Is there a simple way to construct `Union{A,B,C}`

from `Union{A,B}`

and `Union{B,C}`

? My initial guess was `typejoin`

, but:

```
AB = Union{Val{:A}, Val{:B}}
BC = Union{Val{:B}, Val{:C}}
typejoin(AB,BC) == Val
```

Which I guess is correct, i.e. it is an upper bound. I want the supremum though in this case.

Motivating example: I want to, at compile time, generate the most efficient code to get all the requested work done. Assume there are two jobs: one with job requirements `Union{A,B}`

and one with job requirements `Union{B,C}`

. Assume I have a function `dojob`

with three methods:

```
dojob(::Type{Union{A,B}}) = (doa(); dob())
dojob(::Type{Union{B,C}}) = (dob(); doc())
dojob(::Type{Union{A,B,C}}) = (doa(); dob(); doc())
```

In those situations where I need computations A,B, and C done it is clearly more efficient to call the third method than to call the first two in succession (there is some overlap). In order to make sure that this third method is selected at compile time I need to be able to compute the union of the Union types.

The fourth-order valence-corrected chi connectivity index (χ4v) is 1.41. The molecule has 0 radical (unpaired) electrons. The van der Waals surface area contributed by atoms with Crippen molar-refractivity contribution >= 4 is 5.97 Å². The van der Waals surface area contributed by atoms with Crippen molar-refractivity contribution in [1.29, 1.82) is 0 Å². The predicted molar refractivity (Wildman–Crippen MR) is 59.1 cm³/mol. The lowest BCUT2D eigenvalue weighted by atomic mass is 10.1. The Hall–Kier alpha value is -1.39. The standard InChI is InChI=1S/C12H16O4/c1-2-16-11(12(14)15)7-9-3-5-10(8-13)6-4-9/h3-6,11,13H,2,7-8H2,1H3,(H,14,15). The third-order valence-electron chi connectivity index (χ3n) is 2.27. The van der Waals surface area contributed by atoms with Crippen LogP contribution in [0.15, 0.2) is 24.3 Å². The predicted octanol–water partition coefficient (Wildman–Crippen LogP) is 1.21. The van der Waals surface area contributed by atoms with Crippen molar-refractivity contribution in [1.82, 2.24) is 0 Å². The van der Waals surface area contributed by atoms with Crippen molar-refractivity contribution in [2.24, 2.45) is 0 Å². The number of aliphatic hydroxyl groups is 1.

For now I have implemented something resembling this functionality using types like `Val{:ab}`

, `Val{:bc}`

, … and piggybacking on the promotion infrastructure:

```
Base.promote_rule(::Type{Val{:ab}}, ::Type{Val{:abc}}) = Val{:abc}
```

This is unfortunately not scalable and I suspect the Julia type system and in particular the `Union`

type can give me this for free…